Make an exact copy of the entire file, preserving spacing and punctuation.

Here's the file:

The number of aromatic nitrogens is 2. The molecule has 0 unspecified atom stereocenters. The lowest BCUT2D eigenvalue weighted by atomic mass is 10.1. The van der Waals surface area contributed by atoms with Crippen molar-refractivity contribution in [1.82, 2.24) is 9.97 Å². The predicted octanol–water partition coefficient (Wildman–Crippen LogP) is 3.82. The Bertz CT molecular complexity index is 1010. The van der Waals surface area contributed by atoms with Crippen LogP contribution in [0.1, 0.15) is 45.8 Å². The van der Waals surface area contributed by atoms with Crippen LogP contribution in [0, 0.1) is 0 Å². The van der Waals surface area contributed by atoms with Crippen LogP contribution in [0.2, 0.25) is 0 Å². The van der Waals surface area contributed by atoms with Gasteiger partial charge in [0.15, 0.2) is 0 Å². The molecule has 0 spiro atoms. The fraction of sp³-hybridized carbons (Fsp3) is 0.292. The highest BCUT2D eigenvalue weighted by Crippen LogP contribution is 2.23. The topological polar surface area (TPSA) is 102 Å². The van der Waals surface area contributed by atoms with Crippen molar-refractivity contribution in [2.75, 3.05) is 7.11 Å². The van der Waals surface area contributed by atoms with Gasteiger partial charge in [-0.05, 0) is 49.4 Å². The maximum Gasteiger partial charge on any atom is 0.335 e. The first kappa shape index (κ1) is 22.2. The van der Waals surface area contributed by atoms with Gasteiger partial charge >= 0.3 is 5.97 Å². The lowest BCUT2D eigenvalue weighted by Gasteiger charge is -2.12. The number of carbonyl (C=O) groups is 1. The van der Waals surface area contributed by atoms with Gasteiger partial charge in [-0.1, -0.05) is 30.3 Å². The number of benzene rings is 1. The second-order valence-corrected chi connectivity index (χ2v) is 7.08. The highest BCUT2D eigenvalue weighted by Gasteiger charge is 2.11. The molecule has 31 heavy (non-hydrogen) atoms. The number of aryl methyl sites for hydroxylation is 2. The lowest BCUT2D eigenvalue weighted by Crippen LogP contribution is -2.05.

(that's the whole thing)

The number of aromatic nitrogens is 2. The molecule has 0 unspecified atom stereocenters. The lowest BCUT2D eigenvalue weighted by atomic mass is 10.1. The van der Waals surface area contributed by atoms with Crippen molar-refractivity contribution in [1.82, 2.24) is 9.97 Å². The predicted octanol–water partition coefficient (Wildman–Crippen LogP) is 3.82. The Bertz CT molecular complexity index is 1010. The van der Waals surface area contributed by atoms with Crippen LogP contribution in [0.1, 0.15) is 45.8 Å². The van der Waals surface area contributed by atoms with Crippen LogP contribution in [0, 0.1) is 0 Å². The van der Waals surface area contributed by atoms with Crippen LogP contribution in [0.2, 0.25) is 0 Å². The van der Waals surface area contributed by atoms with Gasteiger partial charge in [0.15, 0.2) is 0 Å². The molecule has 0 spiro atoms. The fraction of sp³-hybridized carbons (Fsp3) is 0.292. The highest BCUT2D eigenvalue weighted by Crippen LogP contribution is 2.23. The topological polar surface area (TPSA) is 102 Å². The van der Waals surface area contributed by atoms with Crippen molar-refractivity contribution in [2.75, 3.05) is 7.11 Å². The van der Waals surface area contributed by atoms with Gasteiger partial charge in [-0.05, 0) is 49.4 Å². The maximum Gasteiger partial charge on any atom is 0.335 e. The first kappa shape index (κ1) is 22.2. The van der Waals surface area contributed by atoms with Gasteiger partial charge >= 0.3 is 5.97 Å². The lowest BCUT2D eigenvalue weighted by Gasteiger charge is -2.12. The number of carbonyl (C=O) groups is 1. The van der Waals surface area contributed by atoms with Gasteiger partial charge in [-0.1, -0.05) is 30.3 Å². The number of benzene rings is 1. The second-order valence-corrected chi connectivity index (χ2v) is 7.08. The highest BCUT2D eigenvalue weighted by Gasteiger charge is 2.11. The molecule has 31 heavy (non-hydrogen) atoms. The number of aryl methyl sites for hydroxylation is 2. The lowest BCUT2D eigenvalue weighted by Crippen LogP contribution is -2.05.